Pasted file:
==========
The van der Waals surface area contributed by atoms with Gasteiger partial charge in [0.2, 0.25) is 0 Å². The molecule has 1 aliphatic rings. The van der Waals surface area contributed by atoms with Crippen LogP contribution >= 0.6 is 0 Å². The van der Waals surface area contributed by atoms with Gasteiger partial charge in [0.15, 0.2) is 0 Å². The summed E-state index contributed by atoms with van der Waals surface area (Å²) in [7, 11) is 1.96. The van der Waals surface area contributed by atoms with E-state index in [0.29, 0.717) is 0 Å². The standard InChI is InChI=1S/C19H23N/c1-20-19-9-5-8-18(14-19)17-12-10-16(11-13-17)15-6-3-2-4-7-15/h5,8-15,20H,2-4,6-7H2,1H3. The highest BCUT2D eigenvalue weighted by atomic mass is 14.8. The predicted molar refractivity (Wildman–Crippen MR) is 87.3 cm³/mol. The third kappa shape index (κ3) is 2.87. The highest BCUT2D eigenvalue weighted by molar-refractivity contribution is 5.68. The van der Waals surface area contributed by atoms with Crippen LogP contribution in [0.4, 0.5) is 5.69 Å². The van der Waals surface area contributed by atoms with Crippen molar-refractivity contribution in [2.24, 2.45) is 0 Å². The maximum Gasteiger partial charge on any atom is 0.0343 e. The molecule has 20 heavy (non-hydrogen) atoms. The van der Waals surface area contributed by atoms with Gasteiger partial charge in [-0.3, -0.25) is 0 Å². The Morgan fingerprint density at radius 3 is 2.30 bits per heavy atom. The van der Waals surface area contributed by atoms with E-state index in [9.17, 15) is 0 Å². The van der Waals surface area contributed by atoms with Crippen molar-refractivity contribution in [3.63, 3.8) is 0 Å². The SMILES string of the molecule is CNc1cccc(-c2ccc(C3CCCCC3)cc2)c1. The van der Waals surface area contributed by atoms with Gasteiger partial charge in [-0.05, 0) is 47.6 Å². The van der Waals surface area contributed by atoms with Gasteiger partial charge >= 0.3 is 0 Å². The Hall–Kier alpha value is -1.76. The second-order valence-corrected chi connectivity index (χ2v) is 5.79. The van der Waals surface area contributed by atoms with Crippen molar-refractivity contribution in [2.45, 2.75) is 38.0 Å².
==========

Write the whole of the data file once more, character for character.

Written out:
The van der Waals surface area contributed by atoms with Gasteiger partial charge in [0.2, 0.25) is 0 Å². The molecule has 1 aliphatic rings. The van der Waals surface area contributed by atoms with Crippen LogP contribution >= 0.6 is 0 Å². The van der Waals surface area contributed by atoms with Gasteiger partial charge in [0.15, 0.2) is 0 Å². The summed E-state index contributed by atoms with van der Waals surface area (Å²) in [7, 11) is 1.96. The van der Waals surface area contributed by atoms with E-state index in [0.29, 0.717) is 0 Å². The standard InChI is InChI=1S/C19H23N/c1-20-19-9-5-8-18(14-19)17-12-10-16(11-13-17)15-6-3-2-4-7-15/h5,8-15,20H,2-4,6-7H2,1H3. The highest BCUT2D eigenvalue weighted by atomic mass is 14.8. The predicted molar refractivity (Wildman–Crippen MR) is 87.3 cm³/mol. The third kappa shape index (κ3) is 2.87. The highest BCUT2D eigenvalue weighted by molar-refractivity contribution is 5.68. The van der Waals surface area contributed by atoms with Crippen LogP contribution in [0.4, 0.5) is 5.69 Å². The van der Waals surface area contributed by atoms with Crippen molar-refractivity contribution in [2.24, 2.45) is 0 Å². The maximum Gasteiger partial charge on any atom is 0.0343 e. The molecule has 20 heavy (non-hydrogen) atoms. The van der Waals surface area contributed by atoms with Gasteiger partial charge in [-0.3, -0.25) is 0 Å². The Morgan fingerprint density at radius 3 is 2.30 bits per heavy atom. The van der Waals surface area contributed by atoms with E-state index in [9.17, 15) is 0 Å². The van der Waals surface area contributed by atoms with Crippen molar-refractivity contribution in [3.63, 3.8) is 0 Å². The SMILES string of the molecule is CNc1cccc(-c2ccc(C3CCCCC3)cc2)c1. The van der Waals surface area contributed by atoms with Gasteiger partial charge in [-0.05, 0) is 47.6 Å². The van der Waals surface area contributed by atoms with Gasteiger partial charge >= 0.3 is 0 Å². The Hall–Kier alpha value is -1.76. The second-order valence-corrected chi connectivity index (χ2v) is 5.79. The van der Waals surface area contributed by atoms with Crippen molar-refractivity contribution in [2.45, 2.75) is 38.0 Å².